Kenny ran as fast as he could, jerking me behind him violently. As we rounded the back corner of the house closest to our neighbor's house (within a few feet of their concrete steps and landing), things got dicey. The corner of the basket closest to our house lifted as Kenny shifted direction 90 degrees, and I could do nothing but fall over on my left side. Neither the basket nor the brother stopped. Kenny continued to run, the basket continued to slide on its side, and I was getting a close up of grass smacking me in the face as I lay on my side inside the laundry basket of doom. The slats in the side of the basket allowed all the rocks, grass, sticks, pine needles, and whatever else was in our yard smack me around as I rode sideways. Most of my weight was on my left shoulder, and in those few seconds of my toppled tour, I realized that, hey, this hurts. So I tucked, I rolled out, and I lay there on the grass, exasperated, and watched my brother peel out and whip the empty basket around the front corner of the house and disappear. I had grass stains on my purple sweatshirt. I had grass and pine needles in my hair. I had only the thought of retreating back inside the house and far away from the basket and the Kenny.
I dizzily wobbled my way back inside, where Kenny was already plopped down on the couch trying to catch his breath. He and Eric both laughed at me as I walked past them with my newly acquired hair "don't" and beat up sweatshirt. I didn't care. I was going to play with My Little Ponies.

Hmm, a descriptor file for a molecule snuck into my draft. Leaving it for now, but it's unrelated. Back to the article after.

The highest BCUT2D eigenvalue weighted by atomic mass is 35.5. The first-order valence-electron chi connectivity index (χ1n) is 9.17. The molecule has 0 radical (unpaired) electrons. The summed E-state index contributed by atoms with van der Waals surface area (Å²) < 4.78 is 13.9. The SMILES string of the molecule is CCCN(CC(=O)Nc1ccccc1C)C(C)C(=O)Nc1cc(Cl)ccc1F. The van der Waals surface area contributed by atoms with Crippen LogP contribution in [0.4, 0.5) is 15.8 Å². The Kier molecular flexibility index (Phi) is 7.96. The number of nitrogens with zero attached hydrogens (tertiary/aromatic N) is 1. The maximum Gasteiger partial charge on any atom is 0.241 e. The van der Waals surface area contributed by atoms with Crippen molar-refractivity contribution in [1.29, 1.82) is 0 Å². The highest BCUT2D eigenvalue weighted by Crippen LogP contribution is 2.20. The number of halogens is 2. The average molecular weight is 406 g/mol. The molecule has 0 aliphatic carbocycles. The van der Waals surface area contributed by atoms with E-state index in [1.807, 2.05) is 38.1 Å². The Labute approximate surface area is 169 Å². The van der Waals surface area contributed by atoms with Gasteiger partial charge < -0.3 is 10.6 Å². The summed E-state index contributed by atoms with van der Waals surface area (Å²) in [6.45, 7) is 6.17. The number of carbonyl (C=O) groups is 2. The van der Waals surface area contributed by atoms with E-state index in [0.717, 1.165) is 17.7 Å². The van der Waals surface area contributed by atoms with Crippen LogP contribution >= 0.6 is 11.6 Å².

When I got to my room, I surveyed the damage. My shoulder still hurt, but it wasn't bleeding so I considered the laundry basket excursion low on the totem pole of "worst case scenario" that was my young life.
The rest of my day was pretty uneventful. I played. I ate dinner. I talked my mom into letting me skip taking a bath since it was a Friday (though she did insist on brushing out my foliage-infused hair). I went to bed. The next morning I woke up, still in my comfy and beloved purple sweatshirt, and went to have breakfast. Mom was in the dining room with our neighbor, who came over on Saturday mornings for coffee and to get her hair done by my beauty-school-trained mother. I was always lurking, listening to them gossip about people around town and watch the rollers go in and out of the neighbor's hair. Their conversation stalled momentarily, and mom turned her attention toward me.
"Why don't you go change out of that dirty sweatshirt?" she asked.
"I can't," I stated plainly.
"What do you mean, you can't?"
"I can't get the sweatshirt off. It's stuck."
Mom stopped back-combing the neighbor's silvery-blonde hair.
"Huh? Is it too tight or something?" she asked.
"No, it's just stuck to my shoulder. It won't come off."
"It's stuck? What do you mean?"
"Well, Kenny pulled me around the house in the laundry basket and then I fell over and now my sweatshirt won't come off." I explained.